We can now count on our leaders and our government to stand up for our ideals, to stand up for what is right, and there are many times in our history when that has happened. But when our laws, our leaders, or our government do not live up to these ideals, the dissent of ordinary Americans can prove to be one of the truest expressions of patriotism.
If you hear echoes of the Declaration in these lines, you’re not alone. Music to the ears of those for whom it and the Constitution are a flawed but hopeful beginning, not the end, of American ideals.
Seventy years ago, George Orwell taught us how words are reshaped to lead the populace to accept interpretations that are often the opposite of their true meaning. In his book Notes on Nationalism written in May 1945, he said that patriotism is “devotion to a certain place and a certain way of life, which one considers the best in the world, but does not wish to impose on other people. ” However, nationalism is something else, he said, addressing the pretended patriots of that time and ours:
All nationalists have the capacity not to see similarities between similar sets of facts. … Actions are judged good or bad, not on merit, but on the basis of who does them, and there is almost no outrage—torture, hostage-taking, forced labor, mass deportations, imprisonment without trial. , forgery, murder, bombing civilians – which do not change their moral color when committed by “our” side. … Not only does the nationalist not condemn the atrocities committed by his side, but he has a remarkable ability not even to hear about them. … Nationalist thinking contains facts that are both true and false, known and unknown. A known fact may be so intolerable that it is generally pushed aside and prevented from entering into logical processes, or, on the other hand, it may enter into every calculation and yet never be recognized as a fact, even in the mind.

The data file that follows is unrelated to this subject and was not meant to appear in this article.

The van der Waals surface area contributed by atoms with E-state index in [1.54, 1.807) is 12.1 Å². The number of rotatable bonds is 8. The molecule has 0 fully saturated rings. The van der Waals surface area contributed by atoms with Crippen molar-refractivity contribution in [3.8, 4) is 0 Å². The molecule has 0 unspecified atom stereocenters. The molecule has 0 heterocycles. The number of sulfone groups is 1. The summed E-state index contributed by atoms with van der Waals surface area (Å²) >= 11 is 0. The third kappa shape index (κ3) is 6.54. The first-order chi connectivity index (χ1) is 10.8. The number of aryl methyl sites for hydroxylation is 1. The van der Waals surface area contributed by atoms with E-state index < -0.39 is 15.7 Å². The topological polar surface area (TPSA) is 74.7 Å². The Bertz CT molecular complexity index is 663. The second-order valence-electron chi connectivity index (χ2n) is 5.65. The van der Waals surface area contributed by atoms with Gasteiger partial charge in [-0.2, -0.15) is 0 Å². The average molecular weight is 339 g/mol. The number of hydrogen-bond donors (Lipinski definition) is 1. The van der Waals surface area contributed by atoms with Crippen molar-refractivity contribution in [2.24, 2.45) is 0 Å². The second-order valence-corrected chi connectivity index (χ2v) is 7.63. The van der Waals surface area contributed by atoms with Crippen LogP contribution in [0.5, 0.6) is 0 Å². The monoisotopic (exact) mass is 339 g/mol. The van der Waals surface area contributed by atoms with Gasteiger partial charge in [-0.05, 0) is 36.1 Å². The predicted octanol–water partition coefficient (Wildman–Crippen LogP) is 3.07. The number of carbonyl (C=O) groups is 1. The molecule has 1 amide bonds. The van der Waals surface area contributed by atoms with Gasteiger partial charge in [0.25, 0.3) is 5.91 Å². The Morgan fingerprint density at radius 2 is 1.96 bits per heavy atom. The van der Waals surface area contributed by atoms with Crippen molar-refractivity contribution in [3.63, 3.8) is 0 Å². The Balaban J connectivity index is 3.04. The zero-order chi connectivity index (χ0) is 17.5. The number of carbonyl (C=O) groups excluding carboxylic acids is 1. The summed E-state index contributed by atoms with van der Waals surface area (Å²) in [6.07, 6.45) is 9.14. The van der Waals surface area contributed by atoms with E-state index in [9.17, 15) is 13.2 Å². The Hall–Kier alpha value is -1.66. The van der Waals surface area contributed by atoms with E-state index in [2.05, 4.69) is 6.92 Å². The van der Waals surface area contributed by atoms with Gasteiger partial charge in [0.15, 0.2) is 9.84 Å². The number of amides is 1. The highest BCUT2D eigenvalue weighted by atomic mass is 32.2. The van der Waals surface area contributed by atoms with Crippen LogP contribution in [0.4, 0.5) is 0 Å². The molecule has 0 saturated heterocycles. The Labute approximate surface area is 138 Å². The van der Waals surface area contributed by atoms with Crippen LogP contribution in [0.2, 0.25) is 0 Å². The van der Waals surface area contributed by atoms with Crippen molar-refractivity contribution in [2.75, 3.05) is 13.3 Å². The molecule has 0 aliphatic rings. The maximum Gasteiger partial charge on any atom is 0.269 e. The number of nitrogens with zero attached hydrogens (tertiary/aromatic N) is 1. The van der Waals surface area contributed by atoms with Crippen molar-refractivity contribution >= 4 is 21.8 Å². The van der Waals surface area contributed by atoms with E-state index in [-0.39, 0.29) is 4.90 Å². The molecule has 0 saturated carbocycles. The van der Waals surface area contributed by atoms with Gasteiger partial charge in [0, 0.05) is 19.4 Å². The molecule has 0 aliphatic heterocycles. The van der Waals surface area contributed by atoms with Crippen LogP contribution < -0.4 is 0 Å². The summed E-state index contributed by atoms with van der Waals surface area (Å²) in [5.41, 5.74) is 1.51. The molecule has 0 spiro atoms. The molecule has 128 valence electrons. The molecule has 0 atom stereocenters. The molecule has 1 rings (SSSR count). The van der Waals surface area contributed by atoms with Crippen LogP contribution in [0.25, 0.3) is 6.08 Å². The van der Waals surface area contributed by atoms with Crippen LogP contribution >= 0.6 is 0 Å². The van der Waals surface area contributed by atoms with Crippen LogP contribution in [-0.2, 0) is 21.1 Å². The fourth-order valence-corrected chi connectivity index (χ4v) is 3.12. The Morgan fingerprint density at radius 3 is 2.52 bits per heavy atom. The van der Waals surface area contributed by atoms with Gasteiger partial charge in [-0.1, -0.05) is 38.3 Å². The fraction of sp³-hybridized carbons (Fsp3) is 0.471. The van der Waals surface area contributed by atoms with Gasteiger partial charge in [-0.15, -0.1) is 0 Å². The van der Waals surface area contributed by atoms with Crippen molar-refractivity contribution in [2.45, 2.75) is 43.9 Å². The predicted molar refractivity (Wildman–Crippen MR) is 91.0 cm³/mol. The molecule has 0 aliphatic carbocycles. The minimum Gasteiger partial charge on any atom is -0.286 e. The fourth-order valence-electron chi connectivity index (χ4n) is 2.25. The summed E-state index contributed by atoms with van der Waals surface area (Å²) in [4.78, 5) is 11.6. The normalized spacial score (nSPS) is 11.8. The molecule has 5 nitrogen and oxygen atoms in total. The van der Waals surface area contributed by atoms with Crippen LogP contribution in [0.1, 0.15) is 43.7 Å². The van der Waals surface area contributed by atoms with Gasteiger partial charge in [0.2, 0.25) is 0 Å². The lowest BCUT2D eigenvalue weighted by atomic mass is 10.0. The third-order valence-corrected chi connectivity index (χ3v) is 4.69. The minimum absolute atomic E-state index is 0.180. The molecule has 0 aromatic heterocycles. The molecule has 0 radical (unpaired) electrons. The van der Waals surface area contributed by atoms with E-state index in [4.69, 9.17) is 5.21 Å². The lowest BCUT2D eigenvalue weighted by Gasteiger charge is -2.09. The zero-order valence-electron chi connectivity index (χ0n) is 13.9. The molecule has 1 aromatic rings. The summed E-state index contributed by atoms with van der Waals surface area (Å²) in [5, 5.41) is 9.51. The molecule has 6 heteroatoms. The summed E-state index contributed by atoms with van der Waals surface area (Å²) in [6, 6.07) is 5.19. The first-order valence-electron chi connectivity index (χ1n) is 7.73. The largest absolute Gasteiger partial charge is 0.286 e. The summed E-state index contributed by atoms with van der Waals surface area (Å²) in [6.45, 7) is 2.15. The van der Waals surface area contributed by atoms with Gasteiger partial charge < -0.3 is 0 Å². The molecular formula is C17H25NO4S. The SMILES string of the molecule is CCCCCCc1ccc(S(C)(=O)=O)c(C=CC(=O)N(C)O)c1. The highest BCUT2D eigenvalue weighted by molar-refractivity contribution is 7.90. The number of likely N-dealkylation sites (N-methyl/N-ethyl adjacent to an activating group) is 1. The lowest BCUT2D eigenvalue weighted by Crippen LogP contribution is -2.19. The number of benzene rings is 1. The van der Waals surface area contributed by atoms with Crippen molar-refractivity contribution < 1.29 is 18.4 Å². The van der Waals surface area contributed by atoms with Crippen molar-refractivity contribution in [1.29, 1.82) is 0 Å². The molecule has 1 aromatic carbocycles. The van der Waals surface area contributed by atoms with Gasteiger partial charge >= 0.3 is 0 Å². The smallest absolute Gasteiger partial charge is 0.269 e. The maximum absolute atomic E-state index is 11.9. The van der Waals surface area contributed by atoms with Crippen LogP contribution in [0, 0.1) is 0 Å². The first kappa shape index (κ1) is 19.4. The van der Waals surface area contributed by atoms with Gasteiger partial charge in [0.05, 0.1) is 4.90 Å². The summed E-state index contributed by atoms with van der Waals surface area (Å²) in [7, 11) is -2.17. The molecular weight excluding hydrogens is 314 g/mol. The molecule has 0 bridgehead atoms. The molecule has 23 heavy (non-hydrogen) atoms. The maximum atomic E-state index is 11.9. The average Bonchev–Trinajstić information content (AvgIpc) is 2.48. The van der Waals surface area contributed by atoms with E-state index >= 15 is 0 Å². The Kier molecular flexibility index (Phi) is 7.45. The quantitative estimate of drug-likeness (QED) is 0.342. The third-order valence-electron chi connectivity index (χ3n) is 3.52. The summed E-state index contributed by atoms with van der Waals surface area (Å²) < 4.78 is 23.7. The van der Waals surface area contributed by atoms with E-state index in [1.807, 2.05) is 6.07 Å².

Patriots will stand up for what they love without hatred or any sense of superiority. But nationalism requires the belief that others are inferior, which makes it inherently aggressive, an enemy of peace, and therefore an enemy of patriotism. Nationalism defines everything in “us versus them” terms. US nationalism masquerading as patriotism has led to imperialist wars, the killing of indigenous peoples, the repeated suppression of dissent. In a time of global tension, nationalism masquerading as patriotism undermines people’s ability to assess the reality of threats, and counter when they have few of those threats.
Accepting the unconditional support that nationalists demand of us could never be an expression of love for one’s country, the basic definition of patriotism. Indeed, it would be extraordinary andpatriotic to do so. For who carelessly allows harm to the one he loves?
Fighting for a better country is what patriotic dissidents have been doing since the beginning of the United States. Opposing them and their high principles in each case were welcoming patriots, those who resented dissent, who believed and saw attempts to extend popular democracy to the poor, women, blacks, and other people of color. from him the right, which labeled opposition to expansionism and imperialist war as outright treason.
Despite the demonstrators engaging in naked aggression against abolitionists, suffragists, union workers, civil rights workers, LGNTQ activists and others, these dissidents made America a better place. They redone America. Today, many are hailed as icons. But in their own era they were vilified, attacked, and—often—killed for their audacity, for their belief that the ideals of the Declaration were no pretend. We owe them. We respect them best by imitating them. And at a time when more than half of the country’s population is being disenfranchised by a minority pretending to be the majority, pretending to be patriots while they screw up the Declaration and the Constitution, it’s more important than ever.